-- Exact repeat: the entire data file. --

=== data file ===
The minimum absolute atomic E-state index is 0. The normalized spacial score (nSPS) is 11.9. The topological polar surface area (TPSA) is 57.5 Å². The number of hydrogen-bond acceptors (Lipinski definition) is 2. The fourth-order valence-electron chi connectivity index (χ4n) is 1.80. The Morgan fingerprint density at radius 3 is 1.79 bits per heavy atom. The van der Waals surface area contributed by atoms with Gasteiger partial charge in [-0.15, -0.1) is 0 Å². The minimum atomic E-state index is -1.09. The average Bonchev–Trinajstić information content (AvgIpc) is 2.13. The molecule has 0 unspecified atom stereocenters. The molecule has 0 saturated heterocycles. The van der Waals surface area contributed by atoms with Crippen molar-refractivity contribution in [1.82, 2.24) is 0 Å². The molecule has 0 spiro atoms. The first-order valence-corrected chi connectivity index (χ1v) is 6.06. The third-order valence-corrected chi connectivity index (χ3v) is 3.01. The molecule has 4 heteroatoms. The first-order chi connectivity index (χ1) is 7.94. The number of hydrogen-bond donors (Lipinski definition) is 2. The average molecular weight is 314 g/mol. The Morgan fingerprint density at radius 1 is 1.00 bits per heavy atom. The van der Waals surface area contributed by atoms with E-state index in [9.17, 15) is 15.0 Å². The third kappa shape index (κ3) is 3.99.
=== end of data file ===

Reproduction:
The minimum absolute atomic E-state index is 0. The normalized spacial score (nSPS) is 11.9. The topological polar surface area (TPSA) is 57.5 Å². The number of hydrogen-bond acceptors (Lipinski definition) is 2. The fourth-order valence-electron chi connectivity index (χ4n) is 1.80. The Morgan fingerprint density at radius 3 is 1.79 bits per heavy atom. The van der Waals surface area contributed by atoms with Gasteiger partial charge in [-0.15, -0.1) is 0 Å². The minimum atomic E-state index is -1.09. The average Bonchev–Trinajstić information content (AvgIpc) is 2.13. The molecule has 0 unspecified atom stereocenters. The molecule has 0 saturated heterocycles. The van der Waals surface area contributed by atoms with Crippen molar-refractivity contribution in [1.82, 2.24) is 0 Å². The molecule has 0 spiro atoms. The first-order valence-corrected chi connectivity index (χ1v) is 6.06. The third-order valence-corrected chi connectivity index (χ3v) is 3.01. The molecule has 4 heteroatoms. The first-order chi connectivity index (χ1) is 7.94. The number of hydrogen-bond donors (Lipinski definition) is 2. The average molecular weight is 314 g/mol. The Morgan fingerprint density at radius 1 is 1.00 bits per heavy atom. The van der Waals surface area contributed by atoms with E-state index in [9.17, 15) is 15.0 Å². The third kappa shape index (κ3) is 3.99.